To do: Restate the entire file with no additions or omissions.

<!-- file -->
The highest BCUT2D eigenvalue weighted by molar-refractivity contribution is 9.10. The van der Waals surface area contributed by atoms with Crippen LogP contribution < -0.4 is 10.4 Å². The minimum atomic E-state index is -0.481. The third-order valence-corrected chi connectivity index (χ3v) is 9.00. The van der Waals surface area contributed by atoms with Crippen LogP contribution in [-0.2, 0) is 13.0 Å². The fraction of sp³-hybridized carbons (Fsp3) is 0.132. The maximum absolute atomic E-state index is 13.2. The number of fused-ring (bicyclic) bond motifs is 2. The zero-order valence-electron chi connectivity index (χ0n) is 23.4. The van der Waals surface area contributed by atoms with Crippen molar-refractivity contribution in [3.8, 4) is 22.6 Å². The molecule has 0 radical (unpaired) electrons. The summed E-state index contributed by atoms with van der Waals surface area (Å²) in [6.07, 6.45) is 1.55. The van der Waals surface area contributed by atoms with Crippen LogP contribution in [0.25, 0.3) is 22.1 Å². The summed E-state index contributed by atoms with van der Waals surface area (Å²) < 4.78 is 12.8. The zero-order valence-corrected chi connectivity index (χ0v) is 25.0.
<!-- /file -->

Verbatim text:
The highest BCUT2D eigenvalue weighted by molar-refractivity contribution is 9.10. The van der Waals surface area contributed by atoms with Crippen LogP contribution < -0.4 is 10.4 Å². The minimum atomic E-state index is -0.481. The third-order valence-corrected chi connectivity index (χ3v) is 9.00. The van der Waals surface area contributed by atoms with Crippen LogP contribution in [-0.2, 0) is 13.0 Å². The fraction of sp³-hybridized carbons (Fsp3) is 0.132. The maximum absolute atomic E-state index is 13.2. The number of fused-ring (bicyclic) bond motifs is 2. The zero-order valence-electron chi connectivity index (χ0n) is 23.4. The van der Waals surface area contributed by atoms with Crippen molar-refractivity contribution in [3.8, 4) is 22.6 Å². The molecule has 0 radical (unpaired) electrons. The summed E-state index contributed by atoms with van der Waals surface area (Å²) in [6.07, 6.45) is 1.55. The van der Waals surface area contributed by atoms with Crippen LogP contribution in [0.25, 0.3) is 22.1 Å². The summed E-state index contributed by atoms with van der Waals surface area (Å²) < 4.78 is 12.8. The zero-order valence-corrected chi connectivity index (χ0v) is 25.0.